That danger is very real. A study several years ago by Justice in Aging pointed out that there is already widespread discrimination against LGBT people in elder care. And 60 percent of LGBT older adults surveyed by AARP earlier this year think they may be refused service, receive limited care, or be harassed in a long-term care setting. In fact, such a case already exists in Chicago, where Lambda Legal is defending Martha Wetzel, an older lesbian who suffered harassment, discrimination, and violence by residents at a senior housing facility after disclosing her sexual orientation.

A new ad released today by SAGE and the Movement Advancement Project illustrates the devastating harms of this type of discrimination. The ad, called "Nursing Home," features an older gay man and his family on the first day he moves into an assisted living facility. When the director of the facility learns the man is gay, he refuses to allow him to move in.

This is what could happen if a license to discriminate is sanctioned in this country.

Last week's court ruling kicked the question of religious exemptions and nondiscrimination laws down the road in many respects. It's unlikely that those working against us will be discouraged, particularly given the fact that the Trump administration is championing their cause, siding with the Colorado baker and pushing a license-to-discriminate agenda in federal agencies.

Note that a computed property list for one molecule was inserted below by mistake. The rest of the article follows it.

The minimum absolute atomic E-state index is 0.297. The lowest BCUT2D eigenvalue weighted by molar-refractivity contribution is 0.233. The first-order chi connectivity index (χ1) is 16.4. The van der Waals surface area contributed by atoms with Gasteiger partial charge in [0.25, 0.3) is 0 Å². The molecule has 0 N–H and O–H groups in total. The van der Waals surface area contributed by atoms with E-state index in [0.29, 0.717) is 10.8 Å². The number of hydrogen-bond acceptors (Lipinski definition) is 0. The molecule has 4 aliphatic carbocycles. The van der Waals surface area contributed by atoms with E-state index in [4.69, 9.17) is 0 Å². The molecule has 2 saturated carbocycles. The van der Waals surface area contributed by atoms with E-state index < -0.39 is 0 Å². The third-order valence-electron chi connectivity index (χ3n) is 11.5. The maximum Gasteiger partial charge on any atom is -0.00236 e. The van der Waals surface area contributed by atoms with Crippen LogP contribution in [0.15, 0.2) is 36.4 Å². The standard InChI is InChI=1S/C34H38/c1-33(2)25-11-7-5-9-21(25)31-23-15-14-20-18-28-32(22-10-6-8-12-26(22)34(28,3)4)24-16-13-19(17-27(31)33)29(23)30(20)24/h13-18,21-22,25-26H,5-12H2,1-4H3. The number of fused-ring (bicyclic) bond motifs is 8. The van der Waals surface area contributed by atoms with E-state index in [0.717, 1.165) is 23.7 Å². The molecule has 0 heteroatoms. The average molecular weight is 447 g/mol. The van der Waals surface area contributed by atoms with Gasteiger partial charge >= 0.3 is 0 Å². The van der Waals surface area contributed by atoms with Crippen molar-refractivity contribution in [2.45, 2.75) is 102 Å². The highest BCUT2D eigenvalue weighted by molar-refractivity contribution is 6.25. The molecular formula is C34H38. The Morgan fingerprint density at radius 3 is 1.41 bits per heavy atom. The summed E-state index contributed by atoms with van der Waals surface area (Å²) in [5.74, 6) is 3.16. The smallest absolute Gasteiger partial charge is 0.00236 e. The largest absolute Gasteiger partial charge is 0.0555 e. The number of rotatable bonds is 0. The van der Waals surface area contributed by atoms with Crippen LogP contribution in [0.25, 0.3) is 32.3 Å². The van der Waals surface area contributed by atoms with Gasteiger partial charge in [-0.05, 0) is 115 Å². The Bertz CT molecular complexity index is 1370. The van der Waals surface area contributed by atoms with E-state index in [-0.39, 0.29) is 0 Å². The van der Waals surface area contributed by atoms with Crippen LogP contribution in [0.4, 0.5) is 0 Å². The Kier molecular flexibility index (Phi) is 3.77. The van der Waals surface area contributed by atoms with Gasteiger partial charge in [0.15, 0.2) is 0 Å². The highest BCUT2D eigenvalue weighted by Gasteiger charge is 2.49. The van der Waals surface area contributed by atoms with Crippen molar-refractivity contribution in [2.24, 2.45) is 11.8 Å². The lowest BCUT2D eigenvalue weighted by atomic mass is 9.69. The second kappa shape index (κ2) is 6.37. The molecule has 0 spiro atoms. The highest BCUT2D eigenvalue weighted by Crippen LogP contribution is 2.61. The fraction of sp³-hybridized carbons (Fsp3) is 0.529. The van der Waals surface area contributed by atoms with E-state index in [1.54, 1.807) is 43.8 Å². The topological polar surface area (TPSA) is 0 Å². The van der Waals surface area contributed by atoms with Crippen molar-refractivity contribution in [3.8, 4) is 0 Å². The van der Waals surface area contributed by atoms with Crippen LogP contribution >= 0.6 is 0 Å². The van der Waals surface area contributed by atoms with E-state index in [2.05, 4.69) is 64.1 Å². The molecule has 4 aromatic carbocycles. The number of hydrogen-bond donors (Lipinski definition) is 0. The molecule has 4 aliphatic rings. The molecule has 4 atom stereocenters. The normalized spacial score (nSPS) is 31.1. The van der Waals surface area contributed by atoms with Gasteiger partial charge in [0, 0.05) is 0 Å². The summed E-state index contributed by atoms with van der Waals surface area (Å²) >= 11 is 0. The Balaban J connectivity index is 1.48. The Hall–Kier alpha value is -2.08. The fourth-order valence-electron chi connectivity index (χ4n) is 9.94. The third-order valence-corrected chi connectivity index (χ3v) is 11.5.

So what do we as LGBT people need to do to stop license-to-discriminate initiatives from gaining traction? First, we need to have the backs of those in our community who are most vulnerable to this discrimination, including our LGBT elders and LGBT people of color. That's why we encourage everybody to join the Care Can't Wait campaign and take a pledge to stand up for LGBT elders and against discrimination. If you take the pledge, you'll be informed about important next steps to protect our rights from attacks in your state or at the national level, and provided with resources on how to speak out.